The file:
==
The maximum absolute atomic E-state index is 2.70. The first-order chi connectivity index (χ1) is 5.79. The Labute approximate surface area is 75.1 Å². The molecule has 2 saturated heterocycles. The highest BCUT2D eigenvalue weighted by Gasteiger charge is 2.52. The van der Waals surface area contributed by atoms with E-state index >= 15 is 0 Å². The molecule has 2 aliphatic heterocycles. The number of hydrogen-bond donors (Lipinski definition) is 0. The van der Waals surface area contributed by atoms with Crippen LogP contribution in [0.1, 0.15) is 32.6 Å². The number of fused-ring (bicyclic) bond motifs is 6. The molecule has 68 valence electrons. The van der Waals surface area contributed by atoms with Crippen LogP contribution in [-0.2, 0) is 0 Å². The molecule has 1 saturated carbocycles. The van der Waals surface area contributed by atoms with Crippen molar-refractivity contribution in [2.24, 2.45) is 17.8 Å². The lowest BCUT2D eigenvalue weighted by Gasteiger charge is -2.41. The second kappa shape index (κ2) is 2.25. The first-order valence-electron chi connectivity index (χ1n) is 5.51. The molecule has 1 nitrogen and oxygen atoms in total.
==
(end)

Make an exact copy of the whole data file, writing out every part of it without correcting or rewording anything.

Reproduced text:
The maximum absolute atomic E-state index is 2.70. The first-order chi connectivity index (χ1) is 5.79. The Labute approximate surface area is 75.1 Å². The molecule has 2 saturated heterocycles. The highest BCUT2D eigenvalue weighted by Gasteiger charge is 2.52. The van der Waals surface area contributed by atoms with E-state index >= 15 is 0 Å². The molecule has 2 aliphatic heterocycles. The number of hydrogen-bond donors (Lipinski definition) is 0. The van der Waals surface area contributed by atoms with Crippen LogP contribution in [0.1, 0.15) is 32.6 Å². The number of fused-ring (bicyclic) bond motifs is 6. The molecule has 68 valence electrons. The van der Waals surface area contributed by atoms with Crippen LogP contribution in [-0.2, 0) is 0 Å². The molecule has 1 saturated carbocycles. The van der Waals surface area contributed by atoms with Crippen molar-refractivity contribution in [2.24, 2.45) is 17.8 Å². The lowest BCUT2D eigenvalue weighted by Gasteiger charge is -2.41. The second kappa shape index (κ2) is 2.25. The first-order valence-electron chi connectivity index (χ1n) is 5.51. The molecule has 1 nitrogen and oxygen atoms in total.